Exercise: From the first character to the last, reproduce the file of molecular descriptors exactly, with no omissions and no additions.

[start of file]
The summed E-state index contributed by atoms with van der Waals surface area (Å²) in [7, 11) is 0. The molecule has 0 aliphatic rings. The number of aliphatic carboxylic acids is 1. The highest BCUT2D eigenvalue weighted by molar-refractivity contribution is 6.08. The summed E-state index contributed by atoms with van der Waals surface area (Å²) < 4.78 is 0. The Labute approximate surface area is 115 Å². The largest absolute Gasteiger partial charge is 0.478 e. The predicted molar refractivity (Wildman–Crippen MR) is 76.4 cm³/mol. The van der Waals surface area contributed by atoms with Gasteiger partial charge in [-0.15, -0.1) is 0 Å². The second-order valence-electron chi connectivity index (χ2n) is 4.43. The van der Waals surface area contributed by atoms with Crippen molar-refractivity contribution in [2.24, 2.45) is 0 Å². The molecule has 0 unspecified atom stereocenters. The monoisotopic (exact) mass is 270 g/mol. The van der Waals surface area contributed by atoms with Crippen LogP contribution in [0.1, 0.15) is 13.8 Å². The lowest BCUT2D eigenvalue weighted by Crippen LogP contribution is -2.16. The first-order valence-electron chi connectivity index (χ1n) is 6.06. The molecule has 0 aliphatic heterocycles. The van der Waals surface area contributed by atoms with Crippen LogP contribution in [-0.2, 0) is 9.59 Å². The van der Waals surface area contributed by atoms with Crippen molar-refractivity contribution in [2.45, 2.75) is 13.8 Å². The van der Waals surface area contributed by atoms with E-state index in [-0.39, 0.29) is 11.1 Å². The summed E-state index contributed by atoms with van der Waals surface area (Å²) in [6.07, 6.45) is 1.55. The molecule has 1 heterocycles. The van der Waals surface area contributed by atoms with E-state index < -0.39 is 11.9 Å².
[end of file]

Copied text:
The summed E-state index contributed by atoms with van der Waals surface area (Å²) in [7, 11) is 0. The molecule has 0 aliphatic rings. The number of aliphatic carboxylic acids is 1. The highest BCUT2D eigenvalue weighted by molar-refractivity contribution is 6.08. The summed E-state index contributed by atoms with van der Waals surface area (Å²) < 4.78 is 0. The Labute approximate surface area is 115 Å². The largest absolute Gasteiger partial charge is 0.478 e. The predicted molar refractivity (Wildman–Crippen MR) is 76.4 cm³/mol. The van der Waals surface area contributed by atoms with Gasteiger partial charge in [-0.15, -0.1) is 0 Å². The second-order valence-electron chi connectivity index (χ2n) is 4.43. The van der Waals surface area contributed by atoms with Crippen molar-refractivity contribution in [2.24, 2.45) is 0 Å². The molecule has 0 unspecified atom stereocenters. The monoisotopic (exact) mass is 270 g/mol. The van der Waals surface area contributed by atoms with Crippen LogP contribution in [0.1, 0.15) is 13.8 Å². The lowest BCUT2D eigenvalue weighted by Crippen LogP contribution is -2.16. The first-order valence-electron chi connectivity index (χ1n) is 6.06. The molecule has 0 aliphatic heterocycles. The van der Waals surface area contributed by atoms with Crippen LogP contribution in [-0.2, 0) is 9.59 Å². The van der Waals surface area contributed by atoms with Crippen molar-refractivity contribution in [2.45, 2.75) is 13.8 Å². The van der Waals surface area contributed by atoms with E-state index in [-0.39, 0.29) is 11.1 Å². The summed E-state index contributed by atoms with van der Waals surface area (Å²) in [6.07, 6.45) is 1.55. The molecule has 1 heterocycles. The van der Waals surface area contributed by atoms with E-state index < -0.39 is 11.9 Å².